Save one Life, you are a hero, Save a hundred lives and you are a Nurse…….Unknown
I recently had the time to peruse the annual report of a well known hospital chain in India, I will briefly touch upon one key takeaway and try to present my solution for that. It is disheartening to note that even though they happen to be a popular brand in itself but they are finding it hard to retain their Nursing staff, because some of them are migrating overseas in the search of greener pastures. Interestingly, this hospital chain also happen to run a Nursing School.
Good quality staff retention is always tough and especially when your contemporaries are also having similar problems. Resources are limited and we have to make the optimum use of the limited resources and manpower available. Today’s search for labor is a highly organized global hunt for talent that includes nurses. International migration is symptom of the larger systemic problems that make nurses leave their jobs. Nurse mobility becomes a major issue only in a context of migrant exploitation or nursing shortage. Injecting migrant nurses into dysfunctional health systems—ones that are not capable of attracting and retaining staff domestically—will not solve the nursing shortage
So how do we get out of this rut and provide a out of the box solution. There is no short cut mechanism, but I believe things could be eased out a bit.
Nurses lead very demanding lives. Working with doctors, healing patients and educating the family of the patients are just a few of the responsibilities nurses perform on a daily basis. In fact you could say that nurses are the backbone of our healthcare care system, providing us with the attention and medical care that we need to live health long-lasting lives.
We have heard about doctor burnout, but have we ever thought on similar lines for the healthcare attendants, Nurses & Support Staff who are at the forefront, actually providing the services.
A patient, who is admitted in a hospital, once he gets discharged from the hospital, maybe he would find it hard to remember the brief encounter with his doctors but he would definitely remember the Nursing care he received.
Nurses are the biggest brand ambassadors for a hospital, all the touch points in the journey that the patient encounters make a mark on his subconscious mind and he will inadvertently choose the hospital during his second admission(God forbidding), where he found the Nursing care above par at the least he would definitely spread the word among his family and peers.
Most hospitals say they have assuming three shifts for a nurse, for example typically what happens is nurses arrive at work and they’re nowhere to go and a nursing supervisor takes a round and discover after two hours that there’s always staffing in one ward and understaffing in another and than by hour four or five takes some corrective action than half the shift is already over, this is something that need not be so. To me it’s like a archaic way of doing things we already know who the patients are, we know where they are, we know how intense care they need, why is it not possible within the first 30 minutes to figure out the people movement for the right nurses go to the right wards and each patient gets the intensity of care that he or she merits based on their medical condition and there are I suppose few hospitals doing it but I would argue not more than five percent of hospitals in India even think of this as a solution and I think we can offer very interesting solution, in my previous blogs I’ve talked about a lot of different opportunities for IoT to improve the way health care is delivered both from again a patient outcomes standpoint as well as from an operational and cost efficiency.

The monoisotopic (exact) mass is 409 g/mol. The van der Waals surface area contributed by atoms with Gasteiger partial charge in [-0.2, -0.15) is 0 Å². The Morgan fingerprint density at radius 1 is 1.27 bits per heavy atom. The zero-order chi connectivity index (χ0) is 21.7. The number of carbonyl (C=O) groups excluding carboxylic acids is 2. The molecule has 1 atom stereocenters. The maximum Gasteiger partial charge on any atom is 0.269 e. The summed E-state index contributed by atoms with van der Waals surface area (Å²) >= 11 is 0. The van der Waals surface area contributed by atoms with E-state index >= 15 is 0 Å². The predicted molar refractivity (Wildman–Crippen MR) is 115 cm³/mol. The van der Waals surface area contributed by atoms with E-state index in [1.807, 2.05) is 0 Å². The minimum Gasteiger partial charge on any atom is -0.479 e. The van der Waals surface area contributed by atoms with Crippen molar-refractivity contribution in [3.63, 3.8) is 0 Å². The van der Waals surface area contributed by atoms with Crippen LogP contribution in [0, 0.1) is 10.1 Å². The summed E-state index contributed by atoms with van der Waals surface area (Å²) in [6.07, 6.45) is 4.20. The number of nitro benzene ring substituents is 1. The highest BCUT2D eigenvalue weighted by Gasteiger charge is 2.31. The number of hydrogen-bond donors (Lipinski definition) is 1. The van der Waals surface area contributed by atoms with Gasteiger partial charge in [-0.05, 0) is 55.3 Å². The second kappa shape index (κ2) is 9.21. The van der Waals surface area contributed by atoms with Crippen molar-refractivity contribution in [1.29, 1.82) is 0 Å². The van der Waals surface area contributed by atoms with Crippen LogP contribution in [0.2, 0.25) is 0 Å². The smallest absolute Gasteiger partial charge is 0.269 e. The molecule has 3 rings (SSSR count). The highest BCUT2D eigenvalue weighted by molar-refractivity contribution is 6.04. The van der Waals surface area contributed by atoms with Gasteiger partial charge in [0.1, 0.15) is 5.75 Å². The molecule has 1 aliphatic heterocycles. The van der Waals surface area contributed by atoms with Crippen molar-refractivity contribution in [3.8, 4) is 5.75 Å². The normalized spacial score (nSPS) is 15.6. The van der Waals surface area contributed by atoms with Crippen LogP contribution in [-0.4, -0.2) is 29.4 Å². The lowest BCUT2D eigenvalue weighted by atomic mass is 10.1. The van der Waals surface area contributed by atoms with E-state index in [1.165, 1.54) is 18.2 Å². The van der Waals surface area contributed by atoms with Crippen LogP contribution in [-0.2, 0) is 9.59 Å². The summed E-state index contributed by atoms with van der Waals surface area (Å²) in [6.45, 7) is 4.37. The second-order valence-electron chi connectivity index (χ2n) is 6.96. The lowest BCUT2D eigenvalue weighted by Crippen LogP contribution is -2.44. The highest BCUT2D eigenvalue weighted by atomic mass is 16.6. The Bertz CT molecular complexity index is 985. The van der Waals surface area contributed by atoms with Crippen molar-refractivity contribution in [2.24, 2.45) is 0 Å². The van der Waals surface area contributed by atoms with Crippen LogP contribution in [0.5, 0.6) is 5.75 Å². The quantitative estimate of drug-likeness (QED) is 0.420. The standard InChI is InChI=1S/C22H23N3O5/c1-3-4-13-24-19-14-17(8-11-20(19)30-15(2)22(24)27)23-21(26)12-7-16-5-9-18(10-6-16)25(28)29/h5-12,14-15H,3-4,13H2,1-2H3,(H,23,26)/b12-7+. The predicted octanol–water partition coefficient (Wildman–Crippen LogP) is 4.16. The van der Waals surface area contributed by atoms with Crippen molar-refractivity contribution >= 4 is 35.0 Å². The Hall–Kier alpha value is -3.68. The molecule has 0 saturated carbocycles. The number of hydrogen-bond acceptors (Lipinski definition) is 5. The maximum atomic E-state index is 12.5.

What I am trying to emphasise basically is that along with the Doctors, the Nurses too need to be tech enabled to facilitate their whole nursing care processes.
People leave managers and not Companies, In short, the relationship between manager and employee plays a critical role. Beyond that, other factors also contribute. But no matter the precise constellation of factors, which vary according to the character and circumstances of an organization, there’s no question that a chronically high level of employee disengagement represents both a failure of management and a fundamental challenge to it: a challenge to do what is needed to keep vast numbers of individuals interested in their work, feeling good about their organizations, and working as productively as they can.
There is light at the end of the tunnel though, as India’s healthcare infrastructure continues to expand and progress, nurse advocacy and health policy to strengthen the nursing workforce in India should be placed in its forefront. The increased globalization of nurses is beginning to reshape the perception of nursing in India as a respected career and profession and better positions nurses to organize and advocate for these changes.